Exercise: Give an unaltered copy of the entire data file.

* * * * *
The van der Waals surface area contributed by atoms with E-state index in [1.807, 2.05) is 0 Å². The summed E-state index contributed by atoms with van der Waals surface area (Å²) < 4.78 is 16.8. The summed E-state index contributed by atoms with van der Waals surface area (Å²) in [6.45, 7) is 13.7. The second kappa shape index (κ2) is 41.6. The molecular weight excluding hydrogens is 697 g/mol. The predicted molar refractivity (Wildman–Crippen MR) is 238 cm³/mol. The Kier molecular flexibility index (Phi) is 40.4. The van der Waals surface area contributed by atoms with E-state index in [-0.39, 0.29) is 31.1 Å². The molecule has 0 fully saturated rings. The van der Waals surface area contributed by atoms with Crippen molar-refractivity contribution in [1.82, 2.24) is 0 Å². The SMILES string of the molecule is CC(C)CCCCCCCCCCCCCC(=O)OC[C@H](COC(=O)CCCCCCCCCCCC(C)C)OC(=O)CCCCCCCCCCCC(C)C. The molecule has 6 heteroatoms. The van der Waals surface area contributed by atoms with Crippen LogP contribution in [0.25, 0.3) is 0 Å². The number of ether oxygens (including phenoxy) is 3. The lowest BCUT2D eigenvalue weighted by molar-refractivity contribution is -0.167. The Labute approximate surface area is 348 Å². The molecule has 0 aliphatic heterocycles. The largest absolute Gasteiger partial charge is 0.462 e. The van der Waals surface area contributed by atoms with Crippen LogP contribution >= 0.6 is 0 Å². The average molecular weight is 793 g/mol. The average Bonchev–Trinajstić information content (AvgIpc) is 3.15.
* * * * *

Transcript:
The van der Waals surface area contributed by atoms with E-state index in [1.807, 2.05) is 0 Å². The summed E-state index contributed by atoms with van der Waals surface area (Å²) < 4.78 is 16.8. The summed E-state index contributed by atoms with van der Waals surface area (Å²) in [6.45, 7) is 13.7. The second kappa shape index (κ2) is 41.6. The molecular weight excluding hydrogens is 697 g/mol. The predicted molar refractivity (Wildman–Crippen MR) is 238 cm³/mol. The Kier molecular flexibility index (Phi) is 40.4. The van der Waals surface area contributed by atoms with E-state index in [-0.39, 0.29) is 31.1 Å². The molecule has 0 fully saturated rings. The van der Waals surface area contributed by atoms with Crippen molar-refractivity contribution in [1.82, 2.24) is 0 Å². The SMILES string of the molecule is CC(C)CCCCCCCCCCCCCC(=O)OC[C@H](COC(=O)CCCCCCCCCCCC(C)C)OC(=O)CCCCCCCCCCCC(C)C. The molecule has 6 heteroatoms. The van der Waals surface area contributed by atoms with Crippen LogP contribution in [0.25, 0.3) is 0 Å². The number of ether oxygens (including phenoxy) is 3. The lowest BCUT2D eigenvalue weighted by molar-refractivity contribution is -0.167. The Labute approximate surface area is 348 Å². The molecule has 0 aliphatic heterocycles. The largest absolute Gasteiger partial charge is 0.462 e. The van der Waals surface area contributed by atoms with Crippen LogP contribution >= 0.6 is 0 Å². The average molecular weight is 793 g/mol. The average Bonchev–Trinajstić information content (AvgIpc) is 3.15.